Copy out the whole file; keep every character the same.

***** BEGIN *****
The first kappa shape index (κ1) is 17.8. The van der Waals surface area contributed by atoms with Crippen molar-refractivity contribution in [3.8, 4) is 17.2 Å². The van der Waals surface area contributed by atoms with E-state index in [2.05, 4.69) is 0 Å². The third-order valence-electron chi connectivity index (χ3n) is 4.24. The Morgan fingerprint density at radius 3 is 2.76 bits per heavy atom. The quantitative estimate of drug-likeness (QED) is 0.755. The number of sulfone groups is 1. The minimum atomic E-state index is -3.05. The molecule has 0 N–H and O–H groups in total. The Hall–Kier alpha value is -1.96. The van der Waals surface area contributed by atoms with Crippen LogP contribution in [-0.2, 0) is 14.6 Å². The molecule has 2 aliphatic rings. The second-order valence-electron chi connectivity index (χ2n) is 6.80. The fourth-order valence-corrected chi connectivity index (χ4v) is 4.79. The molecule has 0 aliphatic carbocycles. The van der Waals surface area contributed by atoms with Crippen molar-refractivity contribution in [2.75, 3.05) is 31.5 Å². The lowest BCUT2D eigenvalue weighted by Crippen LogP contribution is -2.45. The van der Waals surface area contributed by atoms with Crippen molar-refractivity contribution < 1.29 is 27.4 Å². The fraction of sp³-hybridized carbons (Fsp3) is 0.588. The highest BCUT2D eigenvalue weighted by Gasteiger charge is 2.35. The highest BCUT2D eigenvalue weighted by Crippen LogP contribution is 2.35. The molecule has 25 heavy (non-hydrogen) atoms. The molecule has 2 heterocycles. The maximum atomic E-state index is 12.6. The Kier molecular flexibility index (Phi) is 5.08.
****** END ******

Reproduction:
The first kappa shape index (κ1) is 17.8. The van der Waals surface area contributed by atoms with Crippen molar-refractivity contribution in [3.8, 4) is 17.2 Å². The van der Waals surface area contributed by atoms with E-state index in [2.05, 4.69) is 0 Å². The third-order valence-electron chi connectivity index (χ3n) is 4.24. The Morgan fingerprint density at radius 3 is 2.76 bits per heavy atom. The quantitative estimate of drug-likeness (QED) is 0.755. The number of sulfone groups is 1. The minimum atomic E-state index is -3.05. The molecule has 0 N–H and O–H groups in total. The Hall–Kier alpha value is -1.96. The van der Waals surface area contributed by atoms with Crippen LogP contribution in [-0.2, 0) is 14.6 Å². The molecule has 2 aliphatic rings. The second-order valence-electron chi connectivity index (χ2n) is 6.80. The fourth-order valence-corrected chi connectivity index (χ4v) is 4.79. The molecule has 0 aliphatic carbocycles. The van der Waals surface area contributed by atoms with Crippen molar-refractivity contribution in [2.75, 3.05) is 31.5 Å². The lowest BCUT2D eigenvalue weighted by Crippen LogP contribution is -2.45. The van der Waals surface area contributed by atoms with Crippen molar-refractivity contribution < 1.29 is 27.4 Å². The fraction of sp³-hybridized carbons (Fsp3) is 0.588. The highest BCUT2D eigenvalue weighted by Gasteiger charge is 2.35. The highest BCUT2D eigenvalue weighted by Crippen LogP contribution is 2.35. The molecule has 25 heavy (non-hydrogen) atoms. The molecule has 2 heterocycles. The maximum atomic E-state index is 12.6. The Kier molecular flexibility index (Phi) is 5.08.